It is comprised of many elements that can differ in dimensions (1D, 2D, 3D) and shape (triangle, quadrangle, tetrahedron...).
The size or the number of the elements in the mesh is in proportion to the quality of results. This means that the smaller you choose the elements, the closer you usually get to the ideal results. This indirect proportional relation also exists between the element size and the calculation duration. So in everyday engineering practice, the element size is sought that ensures sufficient accuracy and acceptable calculation time at the same time.
You can make various settings in order to achieve a clearly‑arranged display of the result values. For example, some users may not want the white background in text bubbles. You can adjust the background in ‘Display Properties’ using the option Transparent and Background color.
Depending on stiffness, mass, and damping, structures react differently to wind action.
- The four plates, identically loaded, show different negative moments at the point of support. Is this a mistake?
- How can I quickly model a chimney with reinforcement rings and stiffeners?
- How can I consider holes in steel members?
- How can I model a timber-concrete composite floor?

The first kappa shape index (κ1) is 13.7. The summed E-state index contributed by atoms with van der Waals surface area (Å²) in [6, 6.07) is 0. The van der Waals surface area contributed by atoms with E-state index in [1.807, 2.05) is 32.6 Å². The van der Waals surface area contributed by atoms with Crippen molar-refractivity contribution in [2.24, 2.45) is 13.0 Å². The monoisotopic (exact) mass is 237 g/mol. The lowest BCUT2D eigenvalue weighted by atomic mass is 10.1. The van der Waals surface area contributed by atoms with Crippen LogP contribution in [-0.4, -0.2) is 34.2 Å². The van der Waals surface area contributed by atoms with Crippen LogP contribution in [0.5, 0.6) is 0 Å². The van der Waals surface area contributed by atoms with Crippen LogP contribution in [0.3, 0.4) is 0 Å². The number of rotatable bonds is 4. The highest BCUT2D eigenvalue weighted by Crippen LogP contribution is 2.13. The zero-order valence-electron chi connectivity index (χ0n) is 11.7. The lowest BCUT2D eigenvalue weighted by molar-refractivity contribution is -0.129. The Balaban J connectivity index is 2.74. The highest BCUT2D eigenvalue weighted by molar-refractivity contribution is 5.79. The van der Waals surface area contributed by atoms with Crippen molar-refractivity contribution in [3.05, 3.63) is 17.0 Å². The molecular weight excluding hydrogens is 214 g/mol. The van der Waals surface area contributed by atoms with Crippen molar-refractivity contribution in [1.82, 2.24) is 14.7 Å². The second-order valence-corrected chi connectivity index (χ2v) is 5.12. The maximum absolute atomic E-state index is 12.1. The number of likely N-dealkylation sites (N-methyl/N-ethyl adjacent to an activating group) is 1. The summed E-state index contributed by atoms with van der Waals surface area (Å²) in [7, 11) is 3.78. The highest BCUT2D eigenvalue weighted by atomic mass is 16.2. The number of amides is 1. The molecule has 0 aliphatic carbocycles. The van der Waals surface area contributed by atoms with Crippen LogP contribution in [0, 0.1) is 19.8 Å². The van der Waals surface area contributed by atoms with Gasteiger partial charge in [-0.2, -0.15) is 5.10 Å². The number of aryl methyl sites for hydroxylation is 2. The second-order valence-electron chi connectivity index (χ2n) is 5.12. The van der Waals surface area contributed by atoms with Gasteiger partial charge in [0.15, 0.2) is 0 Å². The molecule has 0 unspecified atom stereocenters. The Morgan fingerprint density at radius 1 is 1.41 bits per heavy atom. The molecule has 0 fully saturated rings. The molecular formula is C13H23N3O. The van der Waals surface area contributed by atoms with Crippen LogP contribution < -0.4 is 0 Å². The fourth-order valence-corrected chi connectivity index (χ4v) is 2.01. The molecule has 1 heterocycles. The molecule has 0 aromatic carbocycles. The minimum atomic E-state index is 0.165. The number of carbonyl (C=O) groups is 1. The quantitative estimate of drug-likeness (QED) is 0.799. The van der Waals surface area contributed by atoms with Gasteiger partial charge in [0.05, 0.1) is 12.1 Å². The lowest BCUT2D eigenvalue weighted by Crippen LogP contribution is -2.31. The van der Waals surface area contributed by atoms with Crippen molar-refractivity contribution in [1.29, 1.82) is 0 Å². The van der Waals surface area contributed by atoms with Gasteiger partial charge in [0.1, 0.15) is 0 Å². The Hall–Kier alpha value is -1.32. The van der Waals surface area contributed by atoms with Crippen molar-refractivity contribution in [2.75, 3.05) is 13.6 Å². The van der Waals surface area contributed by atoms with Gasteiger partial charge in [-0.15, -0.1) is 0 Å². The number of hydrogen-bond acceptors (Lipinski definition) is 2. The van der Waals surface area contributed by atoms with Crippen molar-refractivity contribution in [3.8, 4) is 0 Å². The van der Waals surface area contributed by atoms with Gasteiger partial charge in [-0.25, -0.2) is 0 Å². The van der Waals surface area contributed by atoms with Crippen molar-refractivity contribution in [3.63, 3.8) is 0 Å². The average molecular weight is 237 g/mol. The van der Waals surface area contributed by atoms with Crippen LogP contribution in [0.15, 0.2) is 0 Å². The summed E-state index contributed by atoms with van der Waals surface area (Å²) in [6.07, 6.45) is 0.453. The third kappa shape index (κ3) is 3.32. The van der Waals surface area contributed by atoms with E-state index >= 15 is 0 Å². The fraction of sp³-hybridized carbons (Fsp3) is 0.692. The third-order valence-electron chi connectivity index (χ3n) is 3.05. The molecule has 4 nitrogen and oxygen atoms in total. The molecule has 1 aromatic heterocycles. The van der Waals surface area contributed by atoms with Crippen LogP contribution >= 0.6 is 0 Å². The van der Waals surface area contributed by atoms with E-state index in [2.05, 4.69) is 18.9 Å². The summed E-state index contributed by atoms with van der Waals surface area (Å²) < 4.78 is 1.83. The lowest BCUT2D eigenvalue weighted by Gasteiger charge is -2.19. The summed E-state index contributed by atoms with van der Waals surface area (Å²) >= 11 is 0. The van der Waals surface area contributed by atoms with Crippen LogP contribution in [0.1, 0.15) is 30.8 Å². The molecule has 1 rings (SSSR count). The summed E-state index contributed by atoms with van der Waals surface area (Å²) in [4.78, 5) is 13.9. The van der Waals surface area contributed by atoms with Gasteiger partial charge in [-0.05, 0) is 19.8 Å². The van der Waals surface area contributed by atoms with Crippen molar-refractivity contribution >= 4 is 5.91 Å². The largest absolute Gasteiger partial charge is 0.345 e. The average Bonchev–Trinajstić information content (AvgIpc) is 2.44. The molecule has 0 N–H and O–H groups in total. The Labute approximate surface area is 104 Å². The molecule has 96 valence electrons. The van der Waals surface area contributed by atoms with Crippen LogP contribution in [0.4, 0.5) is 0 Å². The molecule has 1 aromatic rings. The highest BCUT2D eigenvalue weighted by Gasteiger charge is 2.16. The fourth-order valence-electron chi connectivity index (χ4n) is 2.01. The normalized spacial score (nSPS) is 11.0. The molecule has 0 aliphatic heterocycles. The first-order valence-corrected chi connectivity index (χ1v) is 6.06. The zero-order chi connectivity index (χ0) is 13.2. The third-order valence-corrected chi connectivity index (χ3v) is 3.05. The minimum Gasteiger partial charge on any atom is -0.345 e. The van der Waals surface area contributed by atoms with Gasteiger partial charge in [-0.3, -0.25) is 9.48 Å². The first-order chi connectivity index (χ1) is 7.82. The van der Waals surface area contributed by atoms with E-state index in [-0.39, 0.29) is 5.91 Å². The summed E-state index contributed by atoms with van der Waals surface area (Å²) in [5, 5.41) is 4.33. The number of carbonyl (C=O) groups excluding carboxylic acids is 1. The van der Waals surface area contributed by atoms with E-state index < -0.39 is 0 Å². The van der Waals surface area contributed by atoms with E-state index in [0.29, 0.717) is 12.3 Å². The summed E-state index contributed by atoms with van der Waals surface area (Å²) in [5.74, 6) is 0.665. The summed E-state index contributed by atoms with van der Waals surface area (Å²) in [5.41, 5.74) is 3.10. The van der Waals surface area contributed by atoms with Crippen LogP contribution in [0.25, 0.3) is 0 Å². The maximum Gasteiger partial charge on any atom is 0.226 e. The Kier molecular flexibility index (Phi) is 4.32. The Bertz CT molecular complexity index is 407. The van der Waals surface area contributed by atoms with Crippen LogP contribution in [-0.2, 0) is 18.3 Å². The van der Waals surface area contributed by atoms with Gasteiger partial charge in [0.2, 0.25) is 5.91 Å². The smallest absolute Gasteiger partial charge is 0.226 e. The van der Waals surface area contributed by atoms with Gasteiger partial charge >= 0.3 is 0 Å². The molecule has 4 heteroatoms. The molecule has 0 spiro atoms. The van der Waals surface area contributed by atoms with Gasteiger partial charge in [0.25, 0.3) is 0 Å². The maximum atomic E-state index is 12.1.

Is it possible to model and design tapered castellated beams in RF-STEEL AISC?
Why are my steel members not being designed for stability in RF-STEEL AISC?
- When should the punching load be determined with the (un)smoothed distribution of the shear forces at the critical perimeter?
- When using the "Import Support Reactions as Load" function, I get the message "No surface has been selected upon which the load is to be applied." What is the reason for this message?
- Are the result values in FE elements averaged or do they refer to the nodal values? Where can I set this?
- Is it possible to design bidirectional ribbed plates, unidirectional ribbed plates, or hollow core slabs in RFEM?
Structural engineering software for finite element analysis (FEA) of planar and spatial structural systems consisting of plates, walls, shells, members (beams), solids and contact elements